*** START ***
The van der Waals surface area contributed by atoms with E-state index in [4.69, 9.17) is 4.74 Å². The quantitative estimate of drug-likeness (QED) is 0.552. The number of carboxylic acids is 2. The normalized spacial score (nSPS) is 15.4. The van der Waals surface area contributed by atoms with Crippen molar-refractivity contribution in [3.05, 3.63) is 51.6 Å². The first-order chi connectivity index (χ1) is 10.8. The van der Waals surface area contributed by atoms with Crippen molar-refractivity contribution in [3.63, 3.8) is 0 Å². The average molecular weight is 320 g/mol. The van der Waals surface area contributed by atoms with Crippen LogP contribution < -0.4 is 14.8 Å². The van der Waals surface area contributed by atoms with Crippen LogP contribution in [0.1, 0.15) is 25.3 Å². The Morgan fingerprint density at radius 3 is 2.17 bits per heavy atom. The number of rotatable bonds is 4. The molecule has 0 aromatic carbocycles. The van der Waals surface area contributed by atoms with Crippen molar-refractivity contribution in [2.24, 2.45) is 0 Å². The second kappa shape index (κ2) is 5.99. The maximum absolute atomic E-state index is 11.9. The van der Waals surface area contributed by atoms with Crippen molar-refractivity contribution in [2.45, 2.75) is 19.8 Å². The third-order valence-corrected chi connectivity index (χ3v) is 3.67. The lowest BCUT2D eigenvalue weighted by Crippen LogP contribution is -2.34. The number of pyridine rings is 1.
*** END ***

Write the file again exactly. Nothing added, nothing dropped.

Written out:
The van der Waals surface area contributed by atoms with E-state index in [4.69, 9.17) is 4.74 Å². The quantitative estimate of drug-likeness (QED) is 0.552. The number of carboxylic acids is 2. The normalized spacial score (nSPS) is 15.4. The van der Waals surface area contributed by atoms with Crippen molar-refractivity contribution in [3.05, 3.63) is 51.6 Å². The first-order chi connectivity index (χ1) is 10.8. The van der Waals surface area contributed by atoms with Crippen molar-refractivity contribution in [3.63, 3.8) is 0 Å². The average molecular weight is 320 g/mol. The van der Waals surface area contributed by atoms with Crippen LogP contribution < -0.4 is 14.8 Å². The van der Waals surface area contributed by atoms with Crippen LogP contribution in [0.1, 0.15) is 25.3 Å². The Morgan fingerprint density at radius 3 is 2.17 bits per heavy atom. The number of rotatable bonds is 4. The molecule has 0 aromatic carbocycles. The van der Waals surface area contributed by atoms with Crippen molar-refractivity contribution in [2.24, 2.45) is 0 Å². The second kappa shape index (κ2) is 5.99. The maximum absolute atomic E-state index is 11.9. The van der Waals surface area contributed by atoms with Crippen molar-refractivity contribution in [2.45, 2.75) is 19.8 Å². The third-order valence-corrected chi connectivity index (χ3v) is 3.67. The lowest BCUT2D eigenvalue weighted by Crippen LogP contribution is -2.34. The number of pyridine rings is 1.